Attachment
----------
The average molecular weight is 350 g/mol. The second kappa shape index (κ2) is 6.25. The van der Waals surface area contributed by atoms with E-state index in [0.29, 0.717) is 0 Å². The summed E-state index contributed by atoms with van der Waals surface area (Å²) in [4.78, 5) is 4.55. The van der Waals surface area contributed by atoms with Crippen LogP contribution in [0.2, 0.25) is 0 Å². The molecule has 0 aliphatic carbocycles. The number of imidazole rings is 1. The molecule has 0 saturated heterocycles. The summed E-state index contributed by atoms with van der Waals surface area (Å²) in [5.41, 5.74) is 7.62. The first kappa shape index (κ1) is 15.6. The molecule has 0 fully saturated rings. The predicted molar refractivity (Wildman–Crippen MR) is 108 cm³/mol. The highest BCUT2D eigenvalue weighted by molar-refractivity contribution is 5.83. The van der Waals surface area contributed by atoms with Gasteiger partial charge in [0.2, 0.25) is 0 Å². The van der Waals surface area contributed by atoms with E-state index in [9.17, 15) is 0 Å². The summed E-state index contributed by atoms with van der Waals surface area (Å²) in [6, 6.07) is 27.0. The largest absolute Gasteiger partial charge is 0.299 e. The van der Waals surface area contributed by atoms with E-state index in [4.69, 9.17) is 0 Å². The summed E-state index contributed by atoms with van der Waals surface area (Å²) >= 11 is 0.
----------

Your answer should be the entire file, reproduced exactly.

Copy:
The average molecular weight is 350 g/mol. The second kappa shape index (κ2) is 6.25. The van der Waals surface area contributed by atoms with E-state index in [0.29, 0.717) is 0 Å². The summed E-state index contributed by atoms with van der Waals surface area (Å²) in [4.78, 5) is 4.55. The van der Waals surface area contributed by atoms with Crippen LogP contribution in [0.2, 0.25) is 0 Å². The molecule has 0 aliphatic carbocycles. The number of imidazole rings is 1. The molecule has 0 saturated heterocycles. The summed E-state index contributed by atoms with van der Waals surface area (Å²) in [5.41, 5.74) is 7.62. The first kappa shape index (κ1) is 15.6. The molecule has 0 fully saturated rings. The predicted molar refractivity (Wildman–Crippen MR) is 108 cm³/mol. The highest BCUT2D eigenvalue weighted by molar-refractivity contribution is 5.83. The van der Waals surface area contributed by atoms with Gasteiger partial charge in [0.2, 0.25) is 0 Å². The van der Waals surface area contributed by atoms with E-state index in [9.17, 15) is 0 Å². The summed E-state index contributed by atoms with van der Waals surface area (Å²) in [6, 6.07) is 27.0. The largest absolute Gasteiger partial charge is 0.299 e. The van der Waals surface area contributed by atoms with E-state index in [4.69, 9.17) is 0 Å². The summed E-state index contributed by atoms with van der Waals surface area (Å²) >= 11 is 0.